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Tenants Facing Eviction May Be Truly SOL

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Apologies for sounding a depressing note on a Friday morning when it's 12 degrees outside, but some tenants falling behind on their rent in what some people believe is a recession are pretty much going to get tossed on the street because a major state program that helps stop evictions is being in the polite language of bureaucrats "de-funded." To you and me, it basically means shutting down the program will mean thousands of people will be shit out of luck, as they say. It's called the Homeless Prevention Program and it's a meager $5 million effort that keeps about 7,000 people a year in New York City from being evicted. The program delays eviction via, in the words of the Times, "court appearances, inquiries, document research and applications for public assistance and charity available in crises." One director of a nonprofit that oversees a program in the Bronx says that "This destroys the ability to keep housing for many, many people.” The program reports a success rate of 90 percent and and average cost of $1,400 per family. It costs $35,000 to keep people in the shelter system for a year. A state spokesperson said people would have to "rely mostly on Legal Aid and Legal Services offices around the city to step in and help. Okay. Per the Times: "Asked about that proposition, Edwina Frances Martin, director of communications and government relations for Legal Services of New York City, could not immediately respond, because she was laughing too hard." When she recovered, she basically called BS on the claim.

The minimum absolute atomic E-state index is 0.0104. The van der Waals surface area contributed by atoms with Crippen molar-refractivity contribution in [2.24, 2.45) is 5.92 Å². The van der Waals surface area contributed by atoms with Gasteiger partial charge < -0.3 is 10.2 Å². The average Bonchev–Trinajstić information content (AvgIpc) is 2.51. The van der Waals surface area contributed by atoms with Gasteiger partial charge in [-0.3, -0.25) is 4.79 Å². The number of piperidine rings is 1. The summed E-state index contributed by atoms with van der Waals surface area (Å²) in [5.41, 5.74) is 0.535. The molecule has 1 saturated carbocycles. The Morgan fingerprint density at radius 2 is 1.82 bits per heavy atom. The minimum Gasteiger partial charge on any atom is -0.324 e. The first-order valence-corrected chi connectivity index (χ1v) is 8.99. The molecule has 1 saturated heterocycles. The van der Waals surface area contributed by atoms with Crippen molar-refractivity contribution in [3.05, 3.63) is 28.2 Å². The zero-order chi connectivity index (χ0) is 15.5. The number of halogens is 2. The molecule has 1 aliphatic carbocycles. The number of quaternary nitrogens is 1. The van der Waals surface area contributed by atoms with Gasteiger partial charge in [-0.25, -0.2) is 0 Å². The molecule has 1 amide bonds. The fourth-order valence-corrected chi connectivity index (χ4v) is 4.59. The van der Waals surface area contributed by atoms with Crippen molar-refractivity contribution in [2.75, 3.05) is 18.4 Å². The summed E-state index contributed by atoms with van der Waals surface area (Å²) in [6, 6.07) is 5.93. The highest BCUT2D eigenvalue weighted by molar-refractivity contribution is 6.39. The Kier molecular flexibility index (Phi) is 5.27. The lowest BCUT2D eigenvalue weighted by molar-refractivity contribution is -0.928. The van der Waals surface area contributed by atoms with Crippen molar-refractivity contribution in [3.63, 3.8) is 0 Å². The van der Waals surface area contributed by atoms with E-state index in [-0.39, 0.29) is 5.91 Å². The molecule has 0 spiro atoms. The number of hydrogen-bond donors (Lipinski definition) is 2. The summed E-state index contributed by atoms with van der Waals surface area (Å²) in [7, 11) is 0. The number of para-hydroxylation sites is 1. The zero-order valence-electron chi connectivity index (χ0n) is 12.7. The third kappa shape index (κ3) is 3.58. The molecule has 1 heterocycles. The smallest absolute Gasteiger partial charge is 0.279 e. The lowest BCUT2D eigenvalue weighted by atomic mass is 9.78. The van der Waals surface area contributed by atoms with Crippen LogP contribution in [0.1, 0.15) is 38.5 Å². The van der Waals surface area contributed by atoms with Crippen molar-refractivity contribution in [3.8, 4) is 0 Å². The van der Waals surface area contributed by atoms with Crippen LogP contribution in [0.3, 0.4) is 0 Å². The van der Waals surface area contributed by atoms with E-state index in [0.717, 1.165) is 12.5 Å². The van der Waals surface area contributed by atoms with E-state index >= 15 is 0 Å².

· A Safety Net for Those Facing Eviction Is Itself in Peril [NYT]
· Number of Homeless Families at Record Level [Curbed]